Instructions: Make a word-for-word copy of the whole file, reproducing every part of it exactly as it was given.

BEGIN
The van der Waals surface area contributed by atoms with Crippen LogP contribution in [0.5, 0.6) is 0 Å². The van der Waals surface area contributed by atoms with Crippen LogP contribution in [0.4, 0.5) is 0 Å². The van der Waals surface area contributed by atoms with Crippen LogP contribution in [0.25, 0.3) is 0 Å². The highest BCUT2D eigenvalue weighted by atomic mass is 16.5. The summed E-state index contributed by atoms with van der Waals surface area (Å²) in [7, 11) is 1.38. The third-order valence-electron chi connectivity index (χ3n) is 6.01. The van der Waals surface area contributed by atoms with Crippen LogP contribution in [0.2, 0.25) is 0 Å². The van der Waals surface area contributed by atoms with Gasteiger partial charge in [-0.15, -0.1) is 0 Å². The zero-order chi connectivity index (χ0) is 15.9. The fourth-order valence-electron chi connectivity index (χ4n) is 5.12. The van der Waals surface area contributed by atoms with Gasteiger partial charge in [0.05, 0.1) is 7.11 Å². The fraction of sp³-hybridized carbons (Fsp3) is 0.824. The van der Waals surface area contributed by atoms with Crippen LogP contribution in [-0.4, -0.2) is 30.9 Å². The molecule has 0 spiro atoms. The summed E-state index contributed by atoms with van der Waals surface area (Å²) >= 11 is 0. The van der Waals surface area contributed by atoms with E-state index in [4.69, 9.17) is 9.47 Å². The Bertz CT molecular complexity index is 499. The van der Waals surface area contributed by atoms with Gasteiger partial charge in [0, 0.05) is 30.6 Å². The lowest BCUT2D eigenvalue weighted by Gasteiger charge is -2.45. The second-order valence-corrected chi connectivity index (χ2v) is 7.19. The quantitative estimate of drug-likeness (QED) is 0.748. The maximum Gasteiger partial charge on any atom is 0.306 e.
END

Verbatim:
The van der Waals surface area contributed by atoms with Crippen LogP contribution in [0.5, 0.6) is 0 Å². The van der Waals surface area contributed by atoms with Crippen LogP contribution in [0.4, 0.5) is 0 Å². The van der Waals surface area contributed by atoms with Crippen LogP contribution in [0.25, 0.3) is 0 Å². The highest BCUT2D eigenvalue weighted by atomic mass is 16.5. The summed E-state index contributed by atoms with van der Waals surface area (Å²) in [7, 11) is 1.38. The third-order valence-electron chi connectivity index (χ3n) is 6.01. The van der Waals surface area contributed by atoms with Crippen LogP contribution in [0.2, 0.25) is 0 Å². The van der Waals surface area contributed by atoms with Gasteiger partial charge in [-0.15, -0.1) is 0 Å². The zero-order chi connectivity index (χ0) is 15.9. The fourth-order valence-electron chi connectivity index (χ4n) is 5.12. The van der Waals surface area contributed by atoms with Gasteiger partial charge in [0.05, 0.1) is 7.11 Å². The fraction of sp³-hybridized carbons (Fsp3) is 0.824. The van der Waals surface area contributed by atoms with Crippen LogP contribution in [-0.4, -0.2) is 30.9 Å². The molecule has 0 spiro atoms. The summed E-state index contributed by atoms with van der Waals surface area (Å²) >= 11 is 0. The van der Waals surface area contributed by atoms with E-state index in [4.69, 9.17) is 9.47 Å². The Bertz CT molecular complexity index is 499. The van der Waals surface area contributed by atoms with Gasteiger partial charge in [0, 0.05) is 30.6 Å². The lowest BCUT2D eigenvalue weighted by Gasteiger charge is -2.45. The second-order valence-corrected chi connectivity index (χ2v) is 7.19. The quantitative estimate of drug-likeness (QED) is 0.748. The maximum Gasteiger partial charge on any atom is 0.306 e.